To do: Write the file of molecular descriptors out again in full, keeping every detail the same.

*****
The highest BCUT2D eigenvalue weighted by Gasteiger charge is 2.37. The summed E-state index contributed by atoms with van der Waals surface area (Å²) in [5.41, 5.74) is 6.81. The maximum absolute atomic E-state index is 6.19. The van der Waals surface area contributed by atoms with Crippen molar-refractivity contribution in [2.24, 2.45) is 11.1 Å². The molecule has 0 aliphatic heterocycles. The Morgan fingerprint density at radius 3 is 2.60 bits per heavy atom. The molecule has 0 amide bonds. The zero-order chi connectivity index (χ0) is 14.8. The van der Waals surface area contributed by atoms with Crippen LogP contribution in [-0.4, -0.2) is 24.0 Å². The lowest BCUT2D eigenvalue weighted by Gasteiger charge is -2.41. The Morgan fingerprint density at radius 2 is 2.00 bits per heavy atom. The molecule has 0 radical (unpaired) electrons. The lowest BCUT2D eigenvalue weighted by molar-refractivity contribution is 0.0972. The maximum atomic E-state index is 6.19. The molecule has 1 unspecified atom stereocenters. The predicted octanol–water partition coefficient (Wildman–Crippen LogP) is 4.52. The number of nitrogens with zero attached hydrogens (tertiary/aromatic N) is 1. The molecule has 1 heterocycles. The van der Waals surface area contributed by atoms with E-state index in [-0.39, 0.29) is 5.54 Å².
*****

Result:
The highest BCUT2D eigenvalue weighted by Gasteiger charge is 2.37. The summed E-state index contributed by atoms with van der Waals surface area (Å²) in [5.41, 5.74) is 6.81. The maximum absolute atomic E-state index is 6.19. The van der Waals surface area contributed by atoms with Crippen molar-refractivity contribution in [2.24, 2.45) is 11.1 Å². The molecule has 0 aliphatic heterocycles. The Morgan fingerprint density at radius 3 is 2.60 bits per heavy atom. The molecule has 0 amide bonds. The zero-order chi connectivity index (χ0) is 14.8. The van der Waals surface area contributed by atoms with Crippen LogP contribution in [-0.4, -0.2) is 24.0 Å². The lowest BCUT2D eigenvalue weighted by Gasteiger charge is -2.41. The Morgan fingerprint density at radius 2 is 2.00 bits per heavy atom. The molecule has 0 radical (unpaired) electrons. The lowest BCUT2D eigenvalue weighted by molar-refractivity contribution is 0.0972. The maximum atomic E-state index is 6.19. The molecule has 1 unspecified atom stereocenters. The predicted octanol–water partition coefficient (Wildman–Crippen LogP) is 4.52. The number of nitrogens with zero attached hydrogens (tertiary/aromatic N) is 1. The molecule has 1 heterocycles. The van der Waals surface area contributed by atoms with E-state index in [-0.39, 0.29) is 5.54 Å².